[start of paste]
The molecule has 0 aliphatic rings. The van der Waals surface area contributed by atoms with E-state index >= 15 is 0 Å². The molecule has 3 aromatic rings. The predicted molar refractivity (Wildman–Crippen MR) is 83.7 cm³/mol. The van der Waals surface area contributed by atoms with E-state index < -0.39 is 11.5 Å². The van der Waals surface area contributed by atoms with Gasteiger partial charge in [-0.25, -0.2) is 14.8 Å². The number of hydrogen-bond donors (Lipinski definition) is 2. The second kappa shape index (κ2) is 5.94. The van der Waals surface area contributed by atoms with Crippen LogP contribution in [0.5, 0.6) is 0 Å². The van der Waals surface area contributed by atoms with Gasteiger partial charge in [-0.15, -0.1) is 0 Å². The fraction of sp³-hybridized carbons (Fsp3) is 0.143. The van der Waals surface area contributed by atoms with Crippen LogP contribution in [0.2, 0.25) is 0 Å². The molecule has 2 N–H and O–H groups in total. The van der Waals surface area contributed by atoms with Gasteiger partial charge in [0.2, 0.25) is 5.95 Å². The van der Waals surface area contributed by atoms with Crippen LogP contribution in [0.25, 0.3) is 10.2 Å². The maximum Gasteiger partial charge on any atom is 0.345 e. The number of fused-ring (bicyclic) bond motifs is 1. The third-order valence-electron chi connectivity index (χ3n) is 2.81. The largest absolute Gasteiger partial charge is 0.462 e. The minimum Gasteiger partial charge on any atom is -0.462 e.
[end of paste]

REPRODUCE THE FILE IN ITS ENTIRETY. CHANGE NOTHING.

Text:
The molecule has 0 aliphatic rings. The van der Waals surface area contributed by atoms with E-state index >= 15 is 0 Å². The molecule has 3 aromatic rings. The predicted molar refractivity (Wildman–Crippen MR) is 83.7 cm³/mol. The van der Waals surface area contributed by atoms with E-state index < -0.39 is 11.5 Å². The van der Waals surface area contributed by atoms with Gasteiger partial charge in [-0.25, -0.2) is 14.8 Å². The number of hydrogen-bond donors (Lipinski definition) is 2. The second kappa shape index (κ2) is 5.94. The van der Waals surface area contributed by atoms with Crippen LogP contribution in [0.5, 0.6) is 0 Å². The van der Waals surface area contributed by atoms with Gasteiger partial charge in [-0.15, -0.1) is 0 Å². The fraction of sp³-hybridized carbons (Fsp3) is 0.143. The van der Waals surface area contributed by atoms with Crippen LogP contribution in [0.2, 0.25) is 0 Å². The molecule has 2 N–H and O–H groups in total. The van der Waals surface area contributed by atoms with Gasteiger partial charge in [0.2, 0.25) is 5.95 Å². The van der Waals surface area contributed by atoms with Crippen LogP contribution in [0.25, 0.3) is 10.2 Å². The maximum Gasteiger partial charge on any atom is 0.345 e. The number of fused-ring (bicyclic) bond motifs is 1. The third-order valence-electron chi connectivity index (χ3n) is 2.81. The largest absolute Gasteiger partial charge is 0.462 e. The minimum Gasteiger partial charge on any atom is -0.462 e.